- Soda pop is inexpensive.
- It tastes good.
- It is fun and social.
- It is refreshing.
- You are “in” if you drink it.
Imagine trying to break into the market with your own version of soda pop that fits these norms. You could mirror such norms, but it is unlikely you would have much luck gaining significant market share by offering the same features. The big boys are just too big.
One way to bring a new version of sofa pop seems to have been invoked by an upstart company that turned these soda pop norms on their head. The norms or features this company seems to have adopted are upside down or reversals of the norms that work for Coca Cola, Pepsi, and other big players; they look like this:
- Soda pop is expensive.
- It tastes bad.
- It is more individual than social.
- It is practical; it solves a problem.
- Drinking it makes you a champion.
These appear to be among the norms that this company (Red Bull of course) acted on, with great success, so much so that it has become the “big boy” of energy drinks and is now a multi-billion dollar company.
This approach of turning norms upside down, reversing them or inverting them can be discerned in many other examples of disruptive innovation.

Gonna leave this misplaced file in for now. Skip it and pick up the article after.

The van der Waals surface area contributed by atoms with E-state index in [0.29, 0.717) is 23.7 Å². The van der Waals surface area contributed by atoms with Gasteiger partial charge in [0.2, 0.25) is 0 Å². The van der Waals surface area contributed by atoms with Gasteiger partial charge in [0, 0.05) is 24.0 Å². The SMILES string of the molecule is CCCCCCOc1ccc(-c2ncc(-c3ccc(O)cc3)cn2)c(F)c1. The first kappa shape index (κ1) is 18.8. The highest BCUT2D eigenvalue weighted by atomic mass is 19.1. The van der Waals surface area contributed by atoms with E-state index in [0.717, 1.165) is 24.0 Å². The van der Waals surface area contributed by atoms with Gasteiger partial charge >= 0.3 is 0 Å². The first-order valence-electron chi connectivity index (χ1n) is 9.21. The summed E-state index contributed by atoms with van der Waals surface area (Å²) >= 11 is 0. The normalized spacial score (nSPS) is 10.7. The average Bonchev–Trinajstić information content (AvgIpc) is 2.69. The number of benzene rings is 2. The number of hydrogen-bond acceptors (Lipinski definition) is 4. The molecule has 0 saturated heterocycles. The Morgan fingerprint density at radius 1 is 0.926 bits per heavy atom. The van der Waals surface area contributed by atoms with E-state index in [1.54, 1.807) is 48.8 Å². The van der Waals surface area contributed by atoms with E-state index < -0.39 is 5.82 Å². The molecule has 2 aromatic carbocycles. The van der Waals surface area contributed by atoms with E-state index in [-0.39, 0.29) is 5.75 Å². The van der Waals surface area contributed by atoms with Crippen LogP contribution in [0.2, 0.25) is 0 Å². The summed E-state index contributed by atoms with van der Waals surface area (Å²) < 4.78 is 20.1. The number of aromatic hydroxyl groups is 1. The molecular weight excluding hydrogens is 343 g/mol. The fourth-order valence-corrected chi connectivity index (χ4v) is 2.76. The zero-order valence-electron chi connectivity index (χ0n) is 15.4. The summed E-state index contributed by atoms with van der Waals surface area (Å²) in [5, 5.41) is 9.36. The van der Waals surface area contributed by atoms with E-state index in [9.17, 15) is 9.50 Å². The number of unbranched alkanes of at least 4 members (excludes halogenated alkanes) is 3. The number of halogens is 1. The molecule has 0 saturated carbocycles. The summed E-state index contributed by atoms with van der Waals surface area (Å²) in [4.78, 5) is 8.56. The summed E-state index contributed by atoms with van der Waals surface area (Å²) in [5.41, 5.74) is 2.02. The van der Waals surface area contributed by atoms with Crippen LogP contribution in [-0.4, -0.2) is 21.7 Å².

Its application is not limited to the private sector. For example, Housing First qualifies as a disruptive innovation. Previous norms about helping the homeless find housing look something like this:
First do the following BEFORE you house them:
- Help them quit drinking or doing drugs.
- Help them get stabilized on medication for those with chronic mental illness.
- Address other serious health issues.
- Help them improve life skills.
- Help them become more employable.
- Get them to attend programs and services that will make them good tenants.
- Decide where they will be housed.
- Enforce a rules-first approach to housing.
All of the above were seen as problems to solve or at least adequately reduce before housing was provided. Housing First rejected all of these precursors to housing the homeless and offered these features or “new norms:”
- House the chronically homeless first.
- Provide choices about where they will live.
- Provide supportive services after they are housed to assist in preserving their tenancy.
- Accept the homeless where they are at. Accept that they drink and are mentally ill. Work from a harm reduction standpoint in a people first approach.
- Provide support while housed in order to further support their inclusion in community life.
Can you think of other disruptive innovations in the social sector?
Innovation doesn’t just appear out of thin air. Something happens. There is often a process that helps foster innovation. We need space for it to happen. Our values must be challenged. And so on. We need tools to be innovative and sometimes we need to use those tools in disruptive ways in order to do more, get better, achieve results.